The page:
Twitch announced in a blog post yesterday that its users' account information may have been compromised. In response to the breach, they have reset all account passwords and stream keys. They've also disconnected Twitter and YouTube connections from accounts.
The compromised information could include usernames, e-mail addresses, passwords, and the last IP address used by each user. Users may optionally supply Twitch with their first and last names, phone numbers, addresses, and dates of birth. That information has been affected as well. Thankfully, Twitch doesn't store credit-card info.
So far, Twitch's response to the breach hasn't looked good, especially when it comes to communicating with its customers. One would assume a company recently purchased by Amazon to the tune of a billion dollars would have an incident response policy with a contingency prepared for the all-too-common occurrence of personally identifiable information being lost. Yet the press has uncovered that different information is being disseminated to different audiences. The e-mails sent out to their customers are not just a rehash of the blog post, and those e-mails aren't identical across Twitch's user base.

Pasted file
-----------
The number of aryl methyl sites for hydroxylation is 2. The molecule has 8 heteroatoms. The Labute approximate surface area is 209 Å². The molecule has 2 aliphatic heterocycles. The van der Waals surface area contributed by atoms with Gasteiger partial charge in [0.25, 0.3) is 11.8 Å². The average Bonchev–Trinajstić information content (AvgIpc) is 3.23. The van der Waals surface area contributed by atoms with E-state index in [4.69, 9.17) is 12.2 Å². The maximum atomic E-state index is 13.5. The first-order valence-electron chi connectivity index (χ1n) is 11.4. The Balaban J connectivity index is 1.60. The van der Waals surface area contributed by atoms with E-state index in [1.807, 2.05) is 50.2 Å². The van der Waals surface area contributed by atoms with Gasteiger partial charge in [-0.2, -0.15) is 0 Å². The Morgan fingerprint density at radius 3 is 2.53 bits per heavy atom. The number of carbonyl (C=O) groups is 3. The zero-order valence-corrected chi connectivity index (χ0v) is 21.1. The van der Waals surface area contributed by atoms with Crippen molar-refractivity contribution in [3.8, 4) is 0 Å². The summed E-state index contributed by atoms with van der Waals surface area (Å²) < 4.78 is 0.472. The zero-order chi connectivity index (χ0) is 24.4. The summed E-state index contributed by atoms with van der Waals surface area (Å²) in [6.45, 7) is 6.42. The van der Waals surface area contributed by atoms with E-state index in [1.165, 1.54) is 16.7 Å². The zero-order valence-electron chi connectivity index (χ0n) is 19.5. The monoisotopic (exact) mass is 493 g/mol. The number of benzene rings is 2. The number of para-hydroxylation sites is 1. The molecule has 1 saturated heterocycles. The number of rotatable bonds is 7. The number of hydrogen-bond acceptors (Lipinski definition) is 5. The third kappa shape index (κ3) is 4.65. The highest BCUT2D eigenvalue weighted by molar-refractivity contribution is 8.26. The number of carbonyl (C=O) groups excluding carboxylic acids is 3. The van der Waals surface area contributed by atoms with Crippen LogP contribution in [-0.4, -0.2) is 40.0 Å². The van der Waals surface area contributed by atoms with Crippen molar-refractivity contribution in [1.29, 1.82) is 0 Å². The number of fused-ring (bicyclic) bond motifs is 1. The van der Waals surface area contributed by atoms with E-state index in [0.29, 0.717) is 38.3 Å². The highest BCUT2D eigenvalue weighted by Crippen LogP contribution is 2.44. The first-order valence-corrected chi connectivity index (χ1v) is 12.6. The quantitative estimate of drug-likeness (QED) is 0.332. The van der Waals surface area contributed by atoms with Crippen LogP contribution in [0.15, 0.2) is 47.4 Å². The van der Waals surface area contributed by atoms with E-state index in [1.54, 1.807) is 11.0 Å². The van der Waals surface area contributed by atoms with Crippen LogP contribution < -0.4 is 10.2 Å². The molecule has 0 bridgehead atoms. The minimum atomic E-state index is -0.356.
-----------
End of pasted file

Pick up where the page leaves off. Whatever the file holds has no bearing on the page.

While we store passwords in a cryptographically protected form, we believe it’s possible that your password could have been captured in clear text by malicious code when you logged into our site on March 3rd.
That's not just a dump of customer information out of a database. That statement carries the far more serious implication that the attackers gained some measure of control over Twitch's infrastructure. Why did only certain people receive this information? Out of an abundance of caution, all Twitch users should assume the worst-case scenario applies to them.
Of course, Twitch is now forcing its users to change their passwords when they login to the site. I would suggest using a good, strong password that's unique to Twitch if you're one of those affected.